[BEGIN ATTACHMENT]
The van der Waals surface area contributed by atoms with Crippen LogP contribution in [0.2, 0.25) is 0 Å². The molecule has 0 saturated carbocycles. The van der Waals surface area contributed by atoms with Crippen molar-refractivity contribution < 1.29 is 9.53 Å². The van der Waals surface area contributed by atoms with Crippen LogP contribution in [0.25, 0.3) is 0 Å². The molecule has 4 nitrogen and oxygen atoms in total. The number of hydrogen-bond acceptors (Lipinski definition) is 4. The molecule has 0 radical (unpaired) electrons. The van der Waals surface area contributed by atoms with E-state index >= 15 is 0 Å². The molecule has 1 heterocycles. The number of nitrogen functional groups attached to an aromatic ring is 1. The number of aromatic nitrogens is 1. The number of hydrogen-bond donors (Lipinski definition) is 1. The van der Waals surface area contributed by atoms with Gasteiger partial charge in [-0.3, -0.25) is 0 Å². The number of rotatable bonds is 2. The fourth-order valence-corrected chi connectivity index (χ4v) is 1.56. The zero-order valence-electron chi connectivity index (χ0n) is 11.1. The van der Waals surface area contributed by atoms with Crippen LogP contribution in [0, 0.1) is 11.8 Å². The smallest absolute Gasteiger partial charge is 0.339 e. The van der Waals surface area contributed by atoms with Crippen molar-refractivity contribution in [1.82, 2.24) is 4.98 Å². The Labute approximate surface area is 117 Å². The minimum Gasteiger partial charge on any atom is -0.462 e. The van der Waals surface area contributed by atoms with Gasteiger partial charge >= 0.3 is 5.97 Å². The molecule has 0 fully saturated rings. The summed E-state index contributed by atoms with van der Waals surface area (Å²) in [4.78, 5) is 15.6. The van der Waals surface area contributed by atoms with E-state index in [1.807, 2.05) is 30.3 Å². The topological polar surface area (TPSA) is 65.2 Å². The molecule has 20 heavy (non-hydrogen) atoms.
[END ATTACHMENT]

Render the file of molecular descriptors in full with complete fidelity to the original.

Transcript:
The van der Waals surface area contributed by atoms with Crippen LogP contribution in [0.2, 0.25) is 0 Å². The molecule has 0 saturated carbocycles. The van der Waals surface area contributed by atoms with Crippen molar-refractivity contribution < 1.29 is 9.53 Å². The van der Waals surface area contributed by atoms with Crippen LogP contribution in [0.25, 0.3) is 0 Å². The molecule has 4 nitrogen and oxygen atoms in total. The number of hydrogen-bond acceptors (Lipinski definition) is 4. The molecule has 0 radical (unpaired) electrons. The van der Waals surface area contributed by atoms with E-state index >= 15 is 0 Å². The molecule has 1 heterocycles. The number of nitrogen functional groups attached to an aromatic ring is 1. The number of aromatic nitrogens is 1. The number of hydrogen-bond donors (Lipinski definition) is 1. The van der Waals surface area contributed by atoms with Gasteiger partial charge in [-0.3, -0.25) is 0 Å². The number of rotatable bonds is 2. The fourth-order valence-corrected chi connectivity index (χ4v) is 1.56. The zero-order valence-electron chi connectivity index (χ0n) is 11.1. The van der Waals surface area contributed by atoms with Crippen LogP contribution in [0, 0.1) is 11.8 Å². The smallest absolute Gasteiger partial charge is 0.339 e. The van der Waals surface area contributed by atoms with Crippen molar-refractivity contribution in [1.82, 2.24) is 4.98 Å². The Labute approximate surface area is 117 Å². The minimum Gasteiger partial charge on any atom is -0.462 e. The van der Waals surface area contributed by atoms with Gasteiger partial charge >= 0.3 is 5.97 Å². The molecule has 0 fully saturated rings. The summed E-state index contributed by atoms with van der Waals surface area (Å²) in [4.78, 5) is 15.6. The van der Waals surface area contributed by atoms with E-state index in [1.807, 2.05) is 30.3 Å². The topological polar surface area (TPSA) is 65.2 Å². The molecule has 20 heavy (non-hydrogen) atoms.